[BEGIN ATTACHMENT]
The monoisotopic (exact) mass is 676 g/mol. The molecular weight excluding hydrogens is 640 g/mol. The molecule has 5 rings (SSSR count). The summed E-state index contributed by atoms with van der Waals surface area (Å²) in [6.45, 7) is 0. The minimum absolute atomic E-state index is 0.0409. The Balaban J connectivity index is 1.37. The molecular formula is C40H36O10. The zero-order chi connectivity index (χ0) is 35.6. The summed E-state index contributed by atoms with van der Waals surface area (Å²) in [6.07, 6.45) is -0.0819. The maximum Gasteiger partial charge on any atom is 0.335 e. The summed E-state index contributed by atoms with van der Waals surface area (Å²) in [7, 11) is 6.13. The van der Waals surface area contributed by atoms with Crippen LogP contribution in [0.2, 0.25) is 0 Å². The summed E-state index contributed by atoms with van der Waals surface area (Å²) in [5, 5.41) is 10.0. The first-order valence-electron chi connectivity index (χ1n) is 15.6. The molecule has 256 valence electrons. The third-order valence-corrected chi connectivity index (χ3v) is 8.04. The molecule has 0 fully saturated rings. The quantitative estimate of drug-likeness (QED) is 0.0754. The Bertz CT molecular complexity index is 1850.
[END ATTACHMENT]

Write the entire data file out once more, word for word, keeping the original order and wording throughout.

The monoisotopic (exact) mass is 676 g/mol. The molecular weight excluding hydrogens is 640 g/mol. The molecule has 5 rings (SSSR count). The summed E-state index contributed by atoms with van der Waals surface area (Å²) in [6.45, 7) is 0. The minimum absolute atomic E-state index is 0.0409. The Balaban J connectivity index is 1.37. The molecular formula is C40H36O10. The zero-order chi connectivity index (χ0) is 35.6. The summed E-state index contributed by atoms with van der Waals surface area (Å²) in [6.07, 6.45) is -0.0819. The maximum Gasteiger partial charge on any atom is 0.335 e. The summed E-state index contributed by atoms with van der Waals surface area (Å²) in [7, 11) is 6.13. The van der Waals surface area contributed by atoms with Crippen LogP contribution in [0.2, 0.25) is 0 Å². The summed E-state index contributed by atoms with van der Waals surface area (Å²) in [5, 5.41) is 10.0. The first-order valence-electron chi connectivity index (χ1n) is 15.6. The molecule has 256 valence electrons. The third-order valence-corrected chi connectivity index (χ3v) is 8.04. The molecule has 0 fully saturated rings. The quantitative estimate of drug-likeness (QED) is 0.0754. The Bertz CT molecular complexity index is 1850.